The liposuction procedure is an excellent scientific advancement that allows your surgeon to remove fat from the body without performing invasive surgery. However, there are several different styles of liposuction, and every procedure differs a little bit. In this guide, we’ll teach you all about what to expect from your liposuction procedure, how the methods differ, and the benefits and drawbacks of each.
Types of Liposuction Procedures
Liposuction procedures come in several main types, and there are also add-on procedures that can make the process go more smoothly. For brevity’s sake, we’re going to include them all here. These procedures are:
- Wet liposuction
- Tumescent liposuction
- Ultrasound-assisted liposuction (UAL)
- Laser-assisted liposuction (LAL)
Wet liposuction and tumescent liposuction are the two main types. For a standard liposuction procedure, a solution of saline, lidocaine, and epinephrine is injected into the area that will have fat removed.
This combined solution works to accomplish three things: close blood vessels, loosen fat cells, and numb the area. Saline is a mild saltwater solution that works to loosen fat cells, lidocaine is a numbing agent, and epinephrine helps to prevent excessive bleeding.
The only difference between wet liposuction and tumescent liposuction is the amount of solution that is used. For wet liposuction, equal parts water and fat are typically used; for tumescent liposuction, several times more solution than fat is used.
There are benefits and drawbacks to both approaches. Because more fluid is pumped into fatty areas, tumescent procedures take longer to perform than others. However, excess fluid makes the process run more smoothly. It also results in less bruising and pain for the patient.
Wet liposuction, on the other hand, is a much faster procedure than tumescent liposuction. However, the process often results in a bit more bruising and pain for the patient, and localized anesthesia may be necessary, in addition to the lidocaine.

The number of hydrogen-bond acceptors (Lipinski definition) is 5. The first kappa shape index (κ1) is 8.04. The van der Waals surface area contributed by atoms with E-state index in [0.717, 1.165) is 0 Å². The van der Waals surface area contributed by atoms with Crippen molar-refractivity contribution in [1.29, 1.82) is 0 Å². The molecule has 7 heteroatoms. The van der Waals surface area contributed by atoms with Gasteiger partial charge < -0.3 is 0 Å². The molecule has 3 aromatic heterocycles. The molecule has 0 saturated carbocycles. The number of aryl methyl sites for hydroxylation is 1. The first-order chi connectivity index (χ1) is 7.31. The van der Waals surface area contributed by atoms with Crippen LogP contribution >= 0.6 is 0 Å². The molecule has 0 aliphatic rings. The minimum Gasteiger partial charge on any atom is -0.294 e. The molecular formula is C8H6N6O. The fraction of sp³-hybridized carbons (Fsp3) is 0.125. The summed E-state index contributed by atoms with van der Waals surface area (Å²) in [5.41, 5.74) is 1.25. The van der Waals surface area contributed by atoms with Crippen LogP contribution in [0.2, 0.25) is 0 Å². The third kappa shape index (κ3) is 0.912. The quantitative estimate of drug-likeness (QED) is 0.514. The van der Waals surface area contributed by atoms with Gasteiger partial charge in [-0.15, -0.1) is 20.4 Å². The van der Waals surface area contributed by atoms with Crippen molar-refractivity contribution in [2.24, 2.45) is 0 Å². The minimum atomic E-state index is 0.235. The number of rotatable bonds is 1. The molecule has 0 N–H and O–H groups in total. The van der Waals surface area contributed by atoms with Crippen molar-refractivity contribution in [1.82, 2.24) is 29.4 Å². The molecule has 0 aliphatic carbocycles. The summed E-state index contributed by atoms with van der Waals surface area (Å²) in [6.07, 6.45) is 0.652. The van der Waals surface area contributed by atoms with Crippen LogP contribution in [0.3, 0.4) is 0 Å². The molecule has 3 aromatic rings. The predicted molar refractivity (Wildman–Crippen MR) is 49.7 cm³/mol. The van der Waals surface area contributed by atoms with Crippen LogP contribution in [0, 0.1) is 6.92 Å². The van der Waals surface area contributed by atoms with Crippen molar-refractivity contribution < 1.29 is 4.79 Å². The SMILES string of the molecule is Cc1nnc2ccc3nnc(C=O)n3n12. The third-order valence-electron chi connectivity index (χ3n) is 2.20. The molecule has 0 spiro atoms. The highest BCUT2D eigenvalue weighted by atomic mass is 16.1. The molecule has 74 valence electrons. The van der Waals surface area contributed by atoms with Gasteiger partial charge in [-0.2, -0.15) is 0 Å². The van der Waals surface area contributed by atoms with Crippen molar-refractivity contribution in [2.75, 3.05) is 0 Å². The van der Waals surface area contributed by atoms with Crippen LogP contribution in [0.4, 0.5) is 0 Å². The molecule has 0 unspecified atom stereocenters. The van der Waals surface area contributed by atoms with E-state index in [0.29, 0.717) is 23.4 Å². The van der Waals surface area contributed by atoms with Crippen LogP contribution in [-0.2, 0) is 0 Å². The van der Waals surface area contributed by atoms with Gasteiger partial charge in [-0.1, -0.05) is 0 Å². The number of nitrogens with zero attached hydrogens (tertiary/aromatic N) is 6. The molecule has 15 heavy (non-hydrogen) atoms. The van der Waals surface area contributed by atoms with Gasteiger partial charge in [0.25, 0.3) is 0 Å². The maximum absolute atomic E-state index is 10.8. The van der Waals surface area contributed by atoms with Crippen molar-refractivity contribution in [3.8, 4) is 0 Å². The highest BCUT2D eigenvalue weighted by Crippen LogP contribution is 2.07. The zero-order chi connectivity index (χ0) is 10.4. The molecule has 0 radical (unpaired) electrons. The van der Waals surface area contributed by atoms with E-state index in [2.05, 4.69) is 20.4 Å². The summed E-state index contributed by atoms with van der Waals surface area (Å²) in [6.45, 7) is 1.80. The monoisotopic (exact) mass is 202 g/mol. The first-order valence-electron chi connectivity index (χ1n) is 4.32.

UAL and LAL are additional methods that can be added on to a tumescent or wet liposuction procedure. With UAL, an ultrasonic device is used to help break up and emulsify fat cells, allowing them to be removed easily and cleanly. With LAL, a laser is used to melt fat cells for a similar effect. However, there is also a risk of burns to the patient with LAL.
What Should I Expect from the Liposuction Procedure?
Before deciding what liposuction procedure is best for you, there are certain things you should know. The most important thing to do is to ask your doctor what their recommendations for you are. They will be able to brief you in more detail based on your unique situation, but this overview should give you a general idea of what to expect.
Your budget should play a role, too. UAL, for example, is believed to help loosen fat cells further and assist in skin tightening after the procedure than traditional liposuction, but it incurs an additional cost. Options like this are things to discuss and consider with your doctor before your procedure begins.
Before the Procedure
Before your procedure, your doctor will mark the areas of your body that will be treated. You may also be asked to stop taking certain medications several weeks before your procedure, such as contraceptive pills or NSAIDs.
It’s very important for you to be at your general target weight before your liposuction procedure. Liposuction is not meant to be a weight-loss procedure, and treating it as such can be very dangerous. Because of these health risks, it is essential to be around your ideal weight before the procedure is performed. This is especially true because poor diet and exercise after your procedure can cause you to lose the slimming effects of your surgery.
During the Procedure
As your procedure begins, your doctor may give you general anesthesia, local anesthesia, or another sedative to help you relax. Your doctor will then create small incisions in the procedure areas marked on your body. Typically, these incisions will be disguised in subtle places, such as under the armpits, behind the ears, or inside the mouth.
The next step is for your doctor to inject the solution we mentioned before into your procedure areas. Optionally, your doctor may also use an ultrasonic device or a laser here to help emulsify the fat in the area. Next, your doctor will use a cannula to remove the fat via a vacuum. The cannula will also vibrate or oscillate to help loosen fat deposits further.
After the Procedure